El Dorado Film Festival returns after three-year hiatus

El Dorado, the legendary city of lost gold. A city that was the demise of many adventurous conquistadors in the 1500s. The city of unimaginable wealth and distinction where dreams of riches and fame could come true ....

Or, to Arkansans, El Dorado is simply known as one of the more populous cities in the deep south of the state. But starting today through the weekend, in El Dorado, there will be gold. This weekend the city will bask in cinematic gold, as the El Dorado Film Festival returns after a three-year hiatus.

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In 2014, the El Dorado Film Festival was founded as part of the South Arkansas Arts Center's 50th Anniversary Celebration. One of its founders, Laura Barrow, explains how the festival came about: "I volunteered to be the chair of the film planning committee as I had experience working in the film industry as an actress and producer in Los Angeles in my 20s and loved the idea of being able to bring a little bit of my filmmaking passion to El Dorado. SAAC hired the talented Arkansas filmmaker, Gerry Bruno, and he made us the short '50 Years of SAAC.' That filming process really got the ball rolling for the SAAC Anniversary Film Committee members, Richard Wharton, Beth Compton, and myself to start the discussion on making a film festival in El Dorado. The one issue we all had, which was a big one, we didn't know how to start a film festival! So we did what you do when you are determined. We drove to Little Rock and went to a conference that was literally about starting a film festival in your town."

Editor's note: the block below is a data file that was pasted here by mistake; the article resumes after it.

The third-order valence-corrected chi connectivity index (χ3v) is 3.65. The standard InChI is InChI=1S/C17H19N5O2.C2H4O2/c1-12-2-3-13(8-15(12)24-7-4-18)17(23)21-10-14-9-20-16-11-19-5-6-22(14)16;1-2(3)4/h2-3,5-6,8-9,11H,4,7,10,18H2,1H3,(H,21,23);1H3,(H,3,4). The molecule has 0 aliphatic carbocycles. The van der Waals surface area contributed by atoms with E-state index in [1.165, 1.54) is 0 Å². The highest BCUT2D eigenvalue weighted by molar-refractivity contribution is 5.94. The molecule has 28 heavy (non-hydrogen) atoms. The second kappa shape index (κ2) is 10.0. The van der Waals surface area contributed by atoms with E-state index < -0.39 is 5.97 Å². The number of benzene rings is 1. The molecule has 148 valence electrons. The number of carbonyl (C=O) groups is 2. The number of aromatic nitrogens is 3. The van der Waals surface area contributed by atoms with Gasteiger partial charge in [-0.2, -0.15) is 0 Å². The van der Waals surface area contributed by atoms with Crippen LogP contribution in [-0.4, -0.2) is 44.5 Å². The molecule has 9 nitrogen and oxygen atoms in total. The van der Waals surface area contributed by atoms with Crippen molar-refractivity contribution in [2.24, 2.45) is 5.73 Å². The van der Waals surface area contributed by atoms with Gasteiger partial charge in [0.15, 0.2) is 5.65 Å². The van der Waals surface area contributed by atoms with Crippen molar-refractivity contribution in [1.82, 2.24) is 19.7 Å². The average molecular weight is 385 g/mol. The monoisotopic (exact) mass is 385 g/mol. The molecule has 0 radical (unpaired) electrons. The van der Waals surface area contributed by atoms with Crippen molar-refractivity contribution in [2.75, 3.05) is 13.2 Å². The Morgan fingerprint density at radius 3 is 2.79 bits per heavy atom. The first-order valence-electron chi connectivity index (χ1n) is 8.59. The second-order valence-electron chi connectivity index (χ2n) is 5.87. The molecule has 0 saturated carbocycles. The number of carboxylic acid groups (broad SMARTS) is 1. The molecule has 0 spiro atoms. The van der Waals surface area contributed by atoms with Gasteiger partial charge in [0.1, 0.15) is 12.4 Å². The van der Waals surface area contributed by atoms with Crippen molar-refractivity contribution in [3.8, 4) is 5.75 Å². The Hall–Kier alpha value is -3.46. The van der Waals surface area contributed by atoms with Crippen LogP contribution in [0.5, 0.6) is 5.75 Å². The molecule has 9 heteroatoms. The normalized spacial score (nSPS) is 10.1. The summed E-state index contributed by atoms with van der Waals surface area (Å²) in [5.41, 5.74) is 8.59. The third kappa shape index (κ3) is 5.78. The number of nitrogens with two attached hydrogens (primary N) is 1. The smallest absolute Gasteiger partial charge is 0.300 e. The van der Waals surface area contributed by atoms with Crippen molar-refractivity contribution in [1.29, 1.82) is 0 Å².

The perception local filmmakers had about the El Dorado Film Festival those first few years was one of prestige. They only accepted a limited number of films every year. And the ones that made the cut were the proverbial cream of the crop. So what can moviegoers expect to see as they attend this year's festival?


Keeping with tradition, there will be screenings of some of the best locally produced short films. Marc Crandall's short film, "Banana Triangle Six," tells the story of a retiree going through the trials and tribulations of living in a retirement home as well as having to deal with one's own aging cognition. This is Crandall's first narrative short film, which is impressive considering that he is in his 70s. But the film is heartbreaking and well made and has won several awards across the state.

Another excellent short that shouldn't be missed is Johnnie Brannon's "The Book Club." What starts out as a seemingly Hallmark-ian story about a women's book club, quickly turns violent and horrific when the club transforms into something unpredictable. The film was penned by first-time screenwriter Kerri Michael. She does a wonderful job crafting dialogue for the female characters. They are the most natural sounding on-screen ladies that I've heard in a long while. And the last minute of the film is truly disturbing, so much so that it curdled my stomach.